guess I was drawn into the cause because the Spanish were the first to openly
resist Fascism. I thought it was wrong that the U.S. and other countries
remained neutral. I never gave up
hope that President Roosevelt would come around, but he never did.
Look what neutrality resulted in with the Jews.
There comes a time in life when you have to choose the high ground and
take a moral stand."
it like there?? I naively asked.
we put up a good fight and made some early headway.
I mean that's pretty amazing when you consider we (volunteers) were
city people. We didn't know
anything about climbing mountains and digging foxholes.
You're talking about university graduates and men from the trade unions
and such. Some of the men were from
well- to-do families. Most of us
had never fired a gun before arriving in Spain."
you still have memories of the country??
of course. The country was beautiful.
You remember your comrades the most.
And then there was Hemingway visiting the front lines, but of course, he
could leave whenever he wanted to."
Bessie what kind of causalities the Brigade suffered. He replied that 800 American's had been killed by the time
the Brigade had been disbanded.
the end, all the foreigners were asked to pack up and leave, over a hundred
thousand men in all."
returned to the U.S."? Todd
but not all of us did. Some went to
France to live in exile."
about today?? Lawson asked. "Who
do you see as the main threat to liberty??
far right," said Bessie. 'the
American people remember the "60s and the radical left, but it is the far
right who is the real danger, and I don't know if the battle can be won at the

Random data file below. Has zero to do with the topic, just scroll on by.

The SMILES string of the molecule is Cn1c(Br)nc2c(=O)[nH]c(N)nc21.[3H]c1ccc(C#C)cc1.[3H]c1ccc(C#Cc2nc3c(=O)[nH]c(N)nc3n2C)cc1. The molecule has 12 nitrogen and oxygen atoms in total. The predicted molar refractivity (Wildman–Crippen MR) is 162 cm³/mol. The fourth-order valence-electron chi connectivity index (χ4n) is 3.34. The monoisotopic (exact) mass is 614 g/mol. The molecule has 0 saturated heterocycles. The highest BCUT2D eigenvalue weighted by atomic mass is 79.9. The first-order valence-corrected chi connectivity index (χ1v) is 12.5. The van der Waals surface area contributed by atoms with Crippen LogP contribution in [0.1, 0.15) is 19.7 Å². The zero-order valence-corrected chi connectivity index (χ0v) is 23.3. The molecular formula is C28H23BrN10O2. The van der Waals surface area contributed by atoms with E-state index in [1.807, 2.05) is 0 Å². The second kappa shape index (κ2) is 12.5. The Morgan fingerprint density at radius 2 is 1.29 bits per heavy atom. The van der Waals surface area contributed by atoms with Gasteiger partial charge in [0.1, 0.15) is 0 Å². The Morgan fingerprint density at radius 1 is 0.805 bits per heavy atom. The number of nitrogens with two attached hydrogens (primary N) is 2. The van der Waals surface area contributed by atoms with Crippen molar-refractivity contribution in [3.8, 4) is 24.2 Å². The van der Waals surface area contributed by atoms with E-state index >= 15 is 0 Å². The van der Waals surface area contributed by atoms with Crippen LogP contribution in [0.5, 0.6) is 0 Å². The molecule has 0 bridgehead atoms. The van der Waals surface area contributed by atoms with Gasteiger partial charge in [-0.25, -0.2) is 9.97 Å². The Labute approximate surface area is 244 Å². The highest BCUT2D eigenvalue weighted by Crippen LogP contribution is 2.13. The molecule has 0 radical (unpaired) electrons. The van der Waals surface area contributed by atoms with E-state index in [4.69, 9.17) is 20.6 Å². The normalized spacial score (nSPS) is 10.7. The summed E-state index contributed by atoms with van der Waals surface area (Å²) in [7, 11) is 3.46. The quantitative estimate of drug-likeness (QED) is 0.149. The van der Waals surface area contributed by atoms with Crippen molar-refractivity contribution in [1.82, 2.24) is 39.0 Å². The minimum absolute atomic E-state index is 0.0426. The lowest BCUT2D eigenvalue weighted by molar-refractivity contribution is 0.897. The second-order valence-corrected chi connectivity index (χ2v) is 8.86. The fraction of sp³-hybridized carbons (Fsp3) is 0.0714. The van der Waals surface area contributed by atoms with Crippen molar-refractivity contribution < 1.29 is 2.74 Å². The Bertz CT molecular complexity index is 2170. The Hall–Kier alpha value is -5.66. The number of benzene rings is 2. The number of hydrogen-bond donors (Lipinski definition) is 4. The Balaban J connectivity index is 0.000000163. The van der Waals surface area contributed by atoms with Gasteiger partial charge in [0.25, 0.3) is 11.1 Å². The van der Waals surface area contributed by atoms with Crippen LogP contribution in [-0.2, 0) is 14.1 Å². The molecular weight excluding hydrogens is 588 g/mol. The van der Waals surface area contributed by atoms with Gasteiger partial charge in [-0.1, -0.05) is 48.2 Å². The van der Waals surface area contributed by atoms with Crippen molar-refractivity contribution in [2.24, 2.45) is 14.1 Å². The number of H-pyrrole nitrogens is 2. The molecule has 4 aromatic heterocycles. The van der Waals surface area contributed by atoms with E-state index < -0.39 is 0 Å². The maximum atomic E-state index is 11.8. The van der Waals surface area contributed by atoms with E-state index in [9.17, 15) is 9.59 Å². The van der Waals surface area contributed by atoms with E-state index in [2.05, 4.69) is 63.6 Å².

meeting ended all too soon as there was so much more I wanted to talk to Bessie
about. He left a lasting impression
on me. Here was a man who had lived
his convictions. A man willing to
go to prison for his believes. A
man who had fought in the Spanish Civil War.
A man whom Hemingway had openly admired.
To me the man was a hero. A
man who had first of all been a soldier and secondly a writer. The words of George Bernard Shaw came to my mind: "I have
not wasted my entire life trifling with literary fools."
stood up to the powers to be and dearly paid the price for his convictions.
This is not to say he was not a talented writer, for Ernest Hemingway
himself had said that Bessie's book Men in Battle was one of the best
war novels of our time.
mailed Bessie a copy of my book, The Reagan Psalms, my satire on the
Reagan Administration, and told him how Studs Terkel had read portions of the
book over his Chicago radio station.
Bessie might comment on the
book, and included in my letter, a short note telling him I had sent a copy of
the book to the White House, and
wanted to know if he thought I would be on a blacklist.
wrote back and said he enjoyed the book immensely. He proposed that we hoist a
drink in honor of Marilyn Monroe (about whom Bessie had written a book) whom we
both admired and ended his letter with a scathing indictment of Norman Mailer.
poor permanent adolescent. Let him
laugh all the way to the bank. That
is what he wants most."
his letter by saying "Hasta Pronto, Companero. Down with all publishers and entrepreneurs except for you (if